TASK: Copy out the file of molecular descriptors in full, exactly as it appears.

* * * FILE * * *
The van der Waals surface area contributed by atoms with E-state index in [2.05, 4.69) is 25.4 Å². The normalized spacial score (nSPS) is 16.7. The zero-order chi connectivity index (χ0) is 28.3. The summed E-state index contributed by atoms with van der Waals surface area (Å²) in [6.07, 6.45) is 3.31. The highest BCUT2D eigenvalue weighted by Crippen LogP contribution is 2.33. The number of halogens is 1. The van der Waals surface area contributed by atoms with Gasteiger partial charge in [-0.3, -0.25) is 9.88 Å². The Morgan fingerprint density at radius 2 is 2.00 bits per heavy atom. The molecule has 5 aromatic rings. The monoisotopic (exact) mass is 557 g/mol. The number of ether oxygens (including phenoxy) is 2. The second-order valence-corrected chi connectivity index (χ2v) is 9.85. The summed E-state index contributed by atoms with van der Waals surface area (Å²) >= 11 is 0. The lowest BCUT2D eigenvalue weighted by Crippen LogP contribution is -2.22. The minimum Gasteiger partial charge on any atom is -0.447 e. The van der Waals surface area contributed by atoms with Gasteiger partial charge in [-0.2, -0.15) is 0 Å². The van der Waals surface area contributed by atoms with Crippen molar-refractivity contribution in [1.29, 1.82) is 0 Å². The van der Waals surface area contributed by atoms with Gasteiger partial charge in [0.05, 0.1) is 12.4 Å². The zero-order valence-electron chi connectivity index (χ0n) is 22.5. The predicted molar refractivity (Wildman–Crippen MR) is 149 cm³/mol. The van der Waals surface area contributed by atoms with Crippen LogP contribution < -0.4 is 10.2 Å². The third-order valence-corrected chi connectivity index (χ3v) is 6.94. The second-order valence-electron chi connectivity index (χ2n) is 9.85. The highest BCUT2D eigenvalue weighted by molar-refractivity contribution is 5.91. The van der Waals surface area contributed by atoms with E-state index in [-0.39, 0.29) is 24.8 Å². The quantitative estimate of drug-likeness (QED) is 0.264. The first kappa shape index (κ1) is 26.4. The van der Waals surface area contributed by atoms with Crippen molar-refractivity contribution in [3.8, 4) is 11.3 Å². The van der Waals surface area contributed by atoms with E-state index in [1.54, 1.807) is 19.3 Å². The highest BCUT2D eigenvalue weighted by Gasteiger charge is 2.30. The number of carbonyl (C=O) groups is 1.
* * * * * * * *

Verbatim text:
The van der Waals surface area contributed by atoms with E-state index in [2.05, 4.69) is 25.4 Å². The normalized spacial score (nSPS) is 16.7. The zero-order chi connectivity index (χ0) is 28.3. The summed E-state index contributed by atoms with van der Waals surface area (Å²) in [6.07, 6.45) is 3.31. The highest BCUT2D eigenvalue weighted by Crippen LogP contribution is 2.33. The number of halogens is 1. The van der Waals surface area contributed by atoms with Gasteiger partial charge in [-0.3, -0.25) is 9.88 Å². The Morgan fingerprint density at radius 2 is 2.00 bits per heavy atom. The molecule has 5 aromatic rings. The monoisotopic (exact) mass is 557 g/mol. The number of ether oxygens (including phenoxy) is 2. The second-order valence-corrected chi connectivity index (χ2v) is 9.85. The summed E-state index contributed by atoms with van der Waals surface area (Å²) >= 11 is 0. The lowest BCUT2D eigenvalue weighted by Crippen LogP contribution is -2.22. The minimum Gasteiger partial charge on any atom is -0.447 e. The van der Waals surface area contributed by atoms with Gasteiger partial charge in [-0.2, -0.15) is 0 Å². The van der Waals surface area contributed by atoms with Crippen molar-refractivity contribution in [1.29, 1.82) is 0 Å². The van der Waals surface area contributed by atoms with Gasteiger partial charge in [0.05, 0.1) is 12.4 Å². The zero-order valence-electron chi connectivity index (χ0n) is 22.5. The predicted molar refractivity (Wildman–Crippen MR) is 149 cm³/mol. The van der Waals surface area contributed by atoms with Crippen LogP contribution < -0.4 is 10.2 Å². The third-order valence-corrected chi connectivity index (χ3v) is 6.94. The second-order valence-electron chi connectivity index (χ2n) is 9.85. The highest BCUT2D eigenvalue weighted by molar-refractivity contribution is 5.91. The van der Waals surface area contributed by atoms with E-state index in [-0.39, 0.29) is 24.8 Å². The quantitative estimate of drug-likeness (QED) is 0.264. The first kappa shape index (κ1) is 26.4. The van der Waals surface area contributed by atoms with Crippen molar-refractivity contribution in [3.8, 4) is 11.3 Å². The van der Waals surface area contributed by atoms with E-state index in [1.54, 1.807) is 19.3 Å². The highest BCUT2D eigenvalue weighted by Gasteiger charge is 2.30. The number of carbonyl (C=O) groups is 1.